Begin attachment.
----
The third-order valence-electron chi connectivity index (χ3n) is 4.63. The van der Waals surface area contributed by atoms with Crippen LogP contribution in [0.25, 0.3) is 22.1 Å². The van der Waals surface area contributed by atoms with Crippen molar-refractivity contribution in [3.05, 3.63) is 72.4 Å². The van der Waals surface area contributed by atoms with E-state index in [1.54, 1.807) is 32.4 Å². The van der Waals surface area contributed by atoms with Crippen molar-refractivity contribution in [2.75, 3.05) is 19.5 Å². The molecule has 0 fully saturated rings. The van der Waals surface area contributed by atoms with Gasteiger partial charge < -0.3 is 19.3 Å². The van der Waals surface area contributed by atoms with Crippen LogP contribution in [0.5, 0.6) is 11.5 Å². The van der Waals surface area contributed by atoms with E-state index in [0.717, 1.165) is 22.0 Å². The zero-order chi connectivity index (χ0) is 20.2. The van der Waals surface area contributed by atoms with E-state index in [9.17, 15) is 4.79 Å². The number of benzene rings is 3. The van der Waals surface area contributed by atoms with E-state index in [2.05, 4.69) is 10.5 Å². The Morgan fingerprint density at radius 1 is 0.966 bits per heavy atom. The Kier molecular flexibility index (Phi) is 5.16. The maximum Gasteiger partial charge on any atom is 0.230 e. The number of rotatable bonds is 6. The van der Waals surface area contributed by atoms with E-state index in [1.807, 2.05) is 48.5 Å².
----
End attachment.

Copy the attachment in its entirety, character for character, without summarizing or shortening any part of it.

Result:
The third-order valence-electron chi connectivity index (χ3n) is 4.63. The van der Waals surface area contributed by atoms with Crippen LogP contribution in [0.25, 0.3) is 22.1 Å². The van der Waals surface area contributed by atoms with Crippen molar-refractivity contribution in [3.05, 3.63) is 72.4 Å². The van der Waals surface area contributed by atoms with E-state index in [1.54, 1.807) is 32.4 Å². The van der Waals surface area contributed by atoms with Crippen molar-refractivity contribution in [2.75, 3.05) is 19.5 Å². The molecule has 0 fully saturated rings. The van der Waals surface area contributed by atoms with Gasteiger partial charge < -0.3 is 19.3 Å². The van der Waals surface area contributed by atoms with Crippen LogP contribution in [0.5, 0.6) is 11.5 Å². The van der Waals surface area contributed by atoms with E-state index in [0.717, 1.165) is 22.0 Å². The zero-order chi connectivity index (χ0) is 20.2. The van der Waals surface area contributed by atoms with E-state index in [9.17, 15) is 4.79 Å². The number of benzene rings is 3. The van der Waals surface area contributed by atoms with E-state index in [2.05, 4.69) is 10.5 Å². The Morgan fingerprint density at radius 1 is 0.966 bits per heavy atom. The Kier molecular flexibility index (Phi) is 5.16. The maximum Gasteiger partial charge on any atom is 0.230 e. The number of rotatable bonds is 6. The van der Waals surface area contributed by atoms with E-state index in [1.807, 2.05) is 48.5 Å².